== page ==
There are two types of leaders, those that fear their power and those that crave it. Those that fear power are not weak. They know that they will be accountable in front of God for their people and they will answer to Him and Allah sees everything. And that is something that is worthy of real, blinding fear.  Though in today’s age I can’t imagine a leader of people being accountable for eating a sweet that his people could not afford. I can’t imagine the kind of moral character and personality that would give up their ego and live his life modestly serving the needs of his people. But this is history. And it happened once. Which means, maybe, just maybe it can happen again.

After the passing of ‘Umar the Islamic world underwent “a tremendous gap, causing inevitable reactions beyond human expectations. What sort of change? the assassination of Umar opened the door of fitna (trials) in the Muslim world. Trials between Muslims of that likes that can be seen even today, from great wars and battles between Muslims to the smallest of arguments among us. And things like money-created by Allah to be obedient to His servants for the benefit of mankind-turned into a tyrant master. And power-a responsibility that pious people tremble when thinking about its horrible charge in the Hereafter-turned into a means of authority, wealth and destructive luxury.

And it was during this time (after both Muhammad (S) and Umar (R) passed, that Abu Dhar used his tongue as the Prophet had advised him years ago, that his tongue was a sharp as a sword. He traveled the Muslim world with a chant,

Announce to those who hoard up gold and silver, the warning of branding irons with which their foreheads and bodies will be branded in the hereafter!”

His chant was in reference to a passage in the Quran (9:34-35) that gives the a warning of those who hoard the wealth the punishment in the hereafter.

His chant became one that was heard across the Muslim worlds, one that inspired the people to reflect and change. The hype could me comparable to Obama’s speech for “Change” or Martin Luther King’s “I had a dream” it was a signature of the time. Abu Dhar saw that wealth was being accumulated and monopolized for power and being turned into a means of supremacy and abuse. The worst of which had afflicted Syria. (Another surprise, sometimes it feels like the world we live today is falling apart. But I believe that perhaps the world always feels like it is falling apart in every time period.) When he was called from Syria to Al-Madina by Uthman (R) (the current Calipha) who had been informed by the Syrian governor that Abu Dhar “Spoils the people of Syria” with his talks. Abu Dhar arrived in Al-Madina and Uthman (R) kindly presented Abu Dhar his decision, “Stay here beside me. You will be endowed with blessings day and night”. But this was Abu Dhar who wanted nothing more than to follow Allah (SWT) in the way that had been during the Prophet (pbuh)’s era and he responded, “I don’t need your world!”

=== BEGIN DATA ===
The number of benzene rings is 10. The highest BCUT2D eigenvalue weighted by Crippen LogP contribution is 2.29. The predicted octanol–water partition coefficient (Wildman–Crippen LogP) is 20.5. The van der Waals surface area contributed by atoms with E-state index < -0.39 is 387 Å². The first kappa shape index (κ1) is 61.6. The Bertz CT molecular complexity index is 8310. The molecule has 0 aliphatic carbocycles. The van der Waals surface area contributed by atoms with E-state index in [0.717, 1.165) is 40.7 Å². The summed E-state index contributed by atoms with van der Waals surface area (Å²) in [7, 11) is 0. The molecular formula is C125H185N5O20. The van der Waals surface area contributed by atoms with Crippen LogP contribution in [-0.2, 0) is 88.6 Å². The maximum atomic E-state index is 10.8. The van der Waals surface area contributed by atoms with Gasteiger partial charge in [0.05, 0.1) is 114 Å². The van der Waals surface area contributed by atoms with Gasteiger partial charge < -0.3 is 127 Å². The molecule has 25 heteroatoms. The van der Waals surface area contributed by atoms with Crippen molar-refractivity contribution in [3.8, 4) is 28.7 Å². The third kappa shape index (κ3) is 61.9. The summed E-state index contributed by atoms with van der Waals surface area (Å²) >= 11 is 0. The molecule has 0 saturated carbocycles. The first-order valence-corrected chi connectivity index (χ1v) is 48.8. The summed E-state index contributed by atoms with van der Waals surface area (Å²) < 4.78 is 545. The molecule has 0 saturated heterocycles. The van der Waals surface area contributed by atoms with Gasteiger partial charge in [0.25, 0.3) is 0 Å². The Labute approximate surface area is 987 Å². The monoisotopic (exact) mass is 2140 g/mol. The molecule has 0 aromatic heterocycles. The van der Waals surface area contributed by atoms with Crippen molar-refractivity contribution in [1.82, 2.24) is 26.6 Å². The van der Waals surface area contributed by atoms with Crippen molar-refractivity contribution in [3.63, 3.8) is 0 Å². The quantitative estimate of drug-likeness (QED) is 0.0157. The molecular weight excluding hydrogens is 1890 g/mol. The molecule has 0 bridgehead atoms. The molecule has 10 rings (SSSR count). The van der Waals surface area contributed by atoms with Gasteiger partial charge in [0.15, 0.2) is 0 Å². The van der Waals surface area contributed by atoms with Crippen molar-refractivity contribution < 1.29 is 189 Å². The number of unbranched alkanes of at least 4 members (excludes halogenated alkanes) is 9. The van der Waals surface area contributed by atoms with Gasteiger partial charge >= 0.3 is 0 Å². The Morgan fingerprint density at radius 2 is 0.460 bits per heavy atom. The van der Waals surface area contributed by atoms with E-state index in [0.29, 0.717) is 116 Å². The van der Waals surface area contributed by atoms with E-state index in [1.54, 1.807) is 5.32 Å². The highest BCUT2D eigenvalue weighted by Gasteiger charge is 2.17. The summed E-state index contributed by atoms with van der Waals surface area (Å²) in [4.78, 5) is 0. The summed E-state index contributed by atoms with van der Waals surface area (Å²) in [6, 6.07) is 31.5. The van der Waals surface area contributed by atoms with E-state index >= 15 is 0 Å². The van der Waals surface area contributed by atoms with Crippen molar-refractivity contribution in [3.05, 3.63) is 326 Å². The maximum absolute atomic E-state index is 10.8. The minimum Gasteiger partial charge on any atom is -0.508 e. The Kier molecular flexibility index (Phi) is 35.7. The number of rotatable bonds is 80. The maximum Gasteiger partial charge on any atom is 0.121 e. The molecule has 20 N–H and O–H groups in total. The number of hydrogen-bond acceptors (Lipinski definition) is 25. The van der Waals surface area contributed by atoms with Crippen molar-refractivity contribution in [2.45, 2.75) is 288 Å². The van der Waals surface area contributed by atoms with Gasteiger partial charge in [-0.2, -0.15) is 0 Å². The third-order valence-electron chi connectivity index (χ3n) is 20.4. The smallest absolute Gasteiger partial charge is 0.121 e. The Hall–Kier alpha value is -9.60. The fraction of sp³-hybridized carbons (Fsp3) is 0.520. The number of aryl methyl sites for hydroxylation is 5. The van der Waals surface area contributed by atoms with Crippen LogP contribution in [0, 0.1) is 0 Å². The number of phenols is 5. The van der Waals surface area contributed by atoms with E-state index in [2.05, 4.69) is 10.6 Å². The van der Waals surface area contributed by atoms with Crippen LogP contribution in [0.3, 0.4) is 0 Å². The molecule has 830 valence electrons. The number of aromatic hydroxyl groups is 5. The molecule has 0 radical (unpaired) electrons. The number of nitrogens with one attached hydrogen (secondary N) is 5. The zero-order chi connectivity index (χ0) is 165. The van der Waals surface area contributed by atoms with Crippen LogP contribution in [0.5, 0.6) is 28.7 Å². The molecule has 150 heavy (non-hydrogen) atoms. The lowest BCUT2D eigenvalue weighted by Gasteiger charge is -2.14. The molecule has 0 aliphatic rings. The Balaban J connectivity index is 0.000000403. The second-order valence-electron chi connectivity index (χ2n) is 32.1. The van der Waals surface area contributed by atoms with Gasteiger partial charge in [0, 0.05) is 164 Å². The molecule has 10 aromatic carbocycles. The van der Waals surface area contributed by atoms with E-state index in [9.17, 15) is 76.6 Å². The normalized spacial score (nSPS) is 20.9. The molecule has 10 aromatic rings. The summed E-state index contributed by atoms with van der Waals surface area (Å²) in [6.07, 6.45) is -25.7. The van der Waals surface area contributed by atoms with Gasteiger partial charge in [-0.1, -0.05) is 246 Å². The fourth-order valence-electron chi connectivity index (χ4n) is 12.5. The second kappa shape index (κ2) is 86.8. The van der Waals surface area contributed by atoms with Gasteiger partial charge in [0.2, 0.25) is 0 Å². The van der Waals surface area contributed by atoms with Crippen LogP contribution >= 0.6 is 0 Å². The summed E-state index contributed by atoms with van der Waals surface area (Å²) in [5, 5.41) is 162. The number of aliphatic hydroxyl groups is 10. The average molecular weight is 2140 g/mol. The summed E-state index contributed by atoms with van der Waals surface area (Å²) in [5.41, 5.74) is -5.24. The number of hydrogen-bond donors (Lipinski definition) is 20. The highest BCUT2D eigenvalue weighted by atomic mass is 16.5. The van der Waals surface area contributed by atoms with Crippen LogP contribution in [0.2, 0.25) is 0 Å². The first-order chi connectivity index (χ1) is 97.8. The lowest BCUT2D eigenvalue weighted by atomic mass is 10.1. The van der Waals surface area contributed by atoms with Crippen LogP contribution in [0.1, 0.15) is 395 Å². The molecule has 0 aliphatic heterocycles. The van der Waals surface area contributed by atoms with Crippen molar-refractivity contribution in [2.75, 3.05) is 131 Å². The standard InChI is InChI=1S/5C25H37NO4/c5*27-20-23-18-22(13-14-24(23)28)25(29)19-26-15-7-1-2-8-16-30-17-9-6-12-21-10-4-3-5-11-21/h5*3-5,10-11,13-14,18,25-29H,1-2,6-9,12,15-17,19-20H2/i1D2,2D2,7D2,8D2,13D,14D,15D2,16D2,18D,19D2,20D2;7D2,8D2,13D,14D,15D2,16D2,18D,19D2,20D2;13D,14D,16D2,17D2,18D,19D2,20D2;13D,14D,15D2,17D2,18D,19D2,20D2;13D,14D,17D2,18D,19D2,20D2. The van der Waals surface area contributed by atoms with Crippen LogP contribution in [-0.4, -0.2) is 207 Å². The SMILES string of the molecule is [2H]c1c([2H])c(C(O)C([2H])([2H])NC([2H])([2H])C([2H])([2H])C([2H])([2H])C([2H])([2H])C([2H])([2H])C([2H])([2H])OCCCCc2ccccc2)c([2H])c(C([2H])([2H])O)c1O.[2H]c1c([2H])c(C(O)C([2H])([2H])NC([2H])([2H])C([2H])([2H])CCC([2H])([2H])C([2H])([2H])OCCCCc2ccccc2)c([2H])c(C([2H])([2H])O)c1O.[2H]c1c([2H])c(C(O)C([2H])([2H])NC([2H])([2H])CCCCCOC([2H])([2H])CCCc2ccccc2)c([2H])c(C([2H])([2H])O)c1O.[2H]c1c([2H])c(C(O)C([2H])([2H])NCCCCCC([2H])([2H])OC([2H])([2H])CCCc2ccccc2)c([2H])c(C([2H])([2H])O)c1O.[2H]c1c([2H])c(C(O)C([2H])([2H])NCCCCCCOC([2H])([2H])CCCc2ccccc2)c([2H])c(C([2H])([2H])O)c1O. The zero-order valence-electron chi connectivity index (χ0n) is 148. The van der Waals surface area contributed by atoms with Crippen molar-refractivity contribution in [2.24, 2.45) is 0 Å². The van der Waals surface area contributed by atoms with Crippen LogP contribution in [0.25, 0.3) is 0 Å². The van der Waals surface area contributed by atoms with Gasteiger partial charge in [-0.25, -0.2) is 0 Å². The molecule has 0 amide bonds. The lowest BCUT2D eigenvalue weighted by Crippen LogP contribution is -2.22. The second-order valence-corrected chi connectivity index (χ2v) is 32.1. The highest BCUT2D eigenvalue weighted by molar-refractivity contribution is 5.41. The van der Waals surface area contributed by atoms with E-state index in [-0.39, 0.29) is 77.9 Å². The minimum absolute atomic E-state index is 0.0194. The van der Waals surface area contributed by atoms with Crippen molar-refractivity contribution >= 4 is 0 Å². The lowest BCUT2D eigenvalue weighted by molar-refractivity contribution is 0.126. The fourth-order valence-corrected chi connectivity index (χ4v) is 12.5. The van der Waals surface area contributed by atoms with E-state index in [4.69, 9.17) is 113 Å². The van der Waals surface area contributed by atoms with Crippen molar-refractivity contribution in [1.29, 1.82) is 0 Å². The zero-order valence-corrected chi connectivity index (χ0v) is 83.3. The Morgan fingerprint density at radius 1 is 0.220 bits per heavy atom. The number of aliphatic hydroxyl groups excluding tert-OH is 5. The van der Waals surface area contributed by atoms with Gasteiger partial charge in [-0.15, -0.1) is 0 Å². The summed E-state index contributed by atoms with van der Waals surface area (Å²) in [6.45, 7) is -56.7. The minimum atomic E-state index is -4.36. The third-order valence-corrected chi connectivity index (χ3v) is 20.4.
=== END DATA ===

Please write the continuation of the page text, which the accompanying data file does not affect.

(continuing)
I don’t need your world. We’re so tempted to LIVE this Life. To yolo our days away with Drake and Rhianna. But there is SO much more! In fact if LIFE was all there was to our existence, I can understand where dark depression comes from. But as Muslims we know that there is a life of the grave, the Day of Judgement, the final reckoning, Heaven and Hell. And LIFE compared to that is just the test. The entrance exam, the MCAT of an entire progression just the first step, difficult but only the first of many things to come.

What truly broke my heart is that Abu Dhar wished so much that the Prophet’s Companions would not be appointed as governors and would not collect fortunes, but would rather stay as they always had been: as spiritual guides to the right path of Allah’s worshipers.

Abu Dhar was not tempted with the world we call dunya. He was offered the governorship of Iraq, a country that posses so many natural riches, and declined saying, “By Allah, you will never temp with your world”

This duyna and all its jewels were presented to Abu Dhar’s and he never accepted it. He stayed patient until the day he died knowing that he would meet Allah (SWT) and Muhammad (pbuh) soon.

Abu Dhar Al-Ghifaariy


One response »

  1. Really great post! I love it. I’m really interested in leadership and this is something to keep in mind. InshaAllah, the best for both of our endeavors. It’s not necessarily bad to take wealth. You will be accountable for how you obtained it and how you spent it. But yeah, staying away from it altogether is smart.